Zach:
This might be hard to answer given how early you started playing, but if you had a “regular” 9-to-5 job, what do you think it would be?

Greg:
When I was a kid, I looked into podiatry a little bit, but then I got put off because someone told me it was working with people’s feet. Journalism popped up as something I was going to study in college, but obviously I didn’t go. In Australia, your grades from the last year high school qualify you for college for five years. So I figured I had a five year window and I went to my dad and said pro golf is what I wanted to do. He told me if I treated it like a job, he’d support me. I worked hard in practice, but I was highly motivated because I really didn’t want to go to college or do anything else. I kind of had all my eggs in one basket, and sometimes that can be a positive because then it’s sink or swim. So I was lucky I swam because I don’t know which way my world would have gone. Sometimes I’m intrigued by that question.

Zach:
Besides your putter, what’s your favorite club in your bag?

Greg:
I really love my lob wedge, but I also love my driver right now. I haven’t loved my driver because historically that’s been the weakest club in my bag over my career.
I’ve had my putter for about 20 years. It’s an old faithful that doesn’t get many weeks off.

Zach
Do other golfers keep their putters for 20 years?

Greg:
It’s pretty rare. Some guys change a lot because the brain needs stimulation. What I say to people is understand what works for you in terms of face balance, toe drop, etc. Sometimes people change between families, but I just try and stick in the same family.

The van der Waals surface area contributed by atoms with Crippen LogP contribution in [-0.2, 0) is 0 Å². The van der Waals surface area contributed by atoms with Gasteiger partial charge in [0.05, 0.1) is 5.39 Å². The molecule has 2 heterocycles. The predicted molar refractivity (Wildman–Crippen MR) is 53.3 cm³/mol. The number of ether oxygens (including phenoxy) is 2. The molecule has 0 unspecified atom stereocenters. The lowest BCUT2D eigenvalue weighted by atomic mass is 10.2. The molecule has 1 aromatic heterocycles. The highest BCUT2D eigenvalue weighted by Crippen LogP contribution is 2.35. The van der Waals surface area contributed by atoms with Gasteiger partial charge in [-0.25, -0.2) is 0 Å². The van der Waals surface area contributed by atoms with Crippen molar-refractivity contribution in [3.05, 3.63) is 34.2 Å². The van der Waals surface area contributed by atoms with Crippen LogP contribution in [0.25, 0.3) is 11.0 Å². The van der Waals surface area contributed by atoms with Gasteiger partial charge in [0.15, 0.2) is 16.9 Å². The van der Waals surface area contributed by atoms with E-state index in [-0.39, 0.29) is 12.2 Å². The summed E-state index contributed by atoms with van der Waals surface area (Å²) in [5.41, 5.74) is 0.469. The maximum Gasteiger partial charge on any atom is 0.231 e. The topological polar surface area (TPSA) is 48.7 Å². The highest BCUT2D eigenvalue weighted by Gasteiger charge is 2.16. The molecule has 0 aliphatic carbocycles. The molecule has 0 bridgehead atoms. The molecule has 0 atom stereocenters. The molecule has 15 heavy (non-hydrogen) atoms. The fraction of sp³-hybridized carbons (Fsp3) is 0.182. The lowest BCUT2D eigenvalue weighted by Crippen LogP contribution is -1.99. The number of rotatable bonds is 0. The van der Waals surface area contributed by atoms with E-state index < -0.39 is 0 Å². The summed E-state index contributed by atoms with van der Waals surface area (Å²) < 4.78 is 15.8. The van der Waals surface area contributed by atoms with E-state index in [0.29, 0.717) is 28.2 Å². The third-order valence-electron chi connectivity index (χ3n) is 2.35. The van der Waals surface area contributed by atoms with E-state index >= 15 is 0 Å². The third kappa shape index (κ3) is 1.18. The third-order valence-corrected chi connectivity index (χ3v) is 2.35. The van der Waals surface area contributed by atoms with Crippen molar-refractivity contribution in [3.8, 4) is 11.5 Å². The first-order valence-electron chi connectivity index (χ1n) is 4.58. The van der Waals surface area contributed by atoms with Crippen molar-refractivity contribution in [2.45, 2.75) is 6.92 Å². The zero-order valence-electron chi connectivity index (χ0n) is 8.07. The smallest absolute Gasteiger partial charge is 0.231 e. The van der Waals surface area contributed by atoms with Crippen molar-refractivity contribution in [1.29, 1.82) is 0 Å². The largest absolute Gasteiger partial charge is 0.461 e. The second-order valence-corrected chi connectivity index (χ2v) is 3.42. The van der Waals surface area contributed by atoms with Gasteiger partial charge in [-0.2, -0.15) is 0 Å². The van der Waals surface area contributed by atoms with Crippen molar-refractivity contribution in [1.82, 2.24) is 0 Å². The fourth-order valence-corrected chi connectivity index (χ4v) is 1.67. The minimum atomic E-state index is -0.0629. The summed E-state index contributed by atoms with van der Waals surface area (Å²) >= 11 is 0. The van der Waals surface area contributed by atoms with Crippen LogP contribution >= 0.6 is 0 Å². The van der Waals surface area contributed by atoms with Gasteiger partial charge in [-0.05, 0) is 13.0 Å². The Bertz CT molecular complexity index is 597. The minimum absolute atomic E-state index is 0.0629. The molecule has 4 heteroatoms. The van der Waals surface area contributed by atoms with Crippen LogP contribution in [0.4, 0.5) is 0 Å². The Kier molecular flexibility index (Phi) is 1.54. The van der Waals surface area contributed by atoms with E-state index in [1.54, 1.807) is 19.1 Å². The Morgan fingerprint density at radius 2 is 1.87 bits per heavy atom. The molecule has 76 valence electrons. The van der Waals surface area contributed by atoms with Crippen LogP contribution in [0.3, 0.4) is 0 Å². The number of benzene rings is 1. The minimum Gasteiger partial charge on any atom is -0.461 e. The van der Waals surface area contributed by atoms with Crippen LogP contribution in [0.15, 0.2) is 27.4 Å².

Zach:
When you give lessons, do you suggest a certain style like blade vs mallet?

Greg:
So if we get a chance to do a one-on-one Zoom, I love to have people experiment and take a look at arm lengths, what you like to look at, what the eyes see, and more. Some people like the line on a putter to go all the way up to the edge of the putter while others don’t. Some people don’t like the line at all. Overall though, it’s all about making a repetitive movement and getting the putter to move correctly. There’s a lot they can do even with equipment that is maybe not spot on or perfect.

Zach:
What would you tell someone who was hesitant to take lessons?

Greg:
I think the great thing about Skillest is it gives you so many options. Instead of me just verbalizing one-on-one for a single in-person lesson, you have your coaching with you at all times. Any time you need that information or feedback, you can keep coming back to the drills. You can also contact your coach through shooting a message and reach out at any point. And that’s really important for the coaches as well because I need to know if certain things are working along the way. But overall, I’d say just give it a try. There’s no real downside. It can be a pretty cool experience.

Zach:
Where can people follow you on social?

Greg:
You can follow me on Twitter @GregChalmersPGA

WANT TO LEARN MORE ABOUT GREG CHALMERS? LISTEN TO THE LATEST EPISODE OF THE SKILLEST PODCAST AS GREG JOINS BADEN SCHAFF AND DAVID LUTTERUS TO TALK ABOUT THE PGA TOUR, GREG’S CAREER, AND TIPS FOR GOLFERS.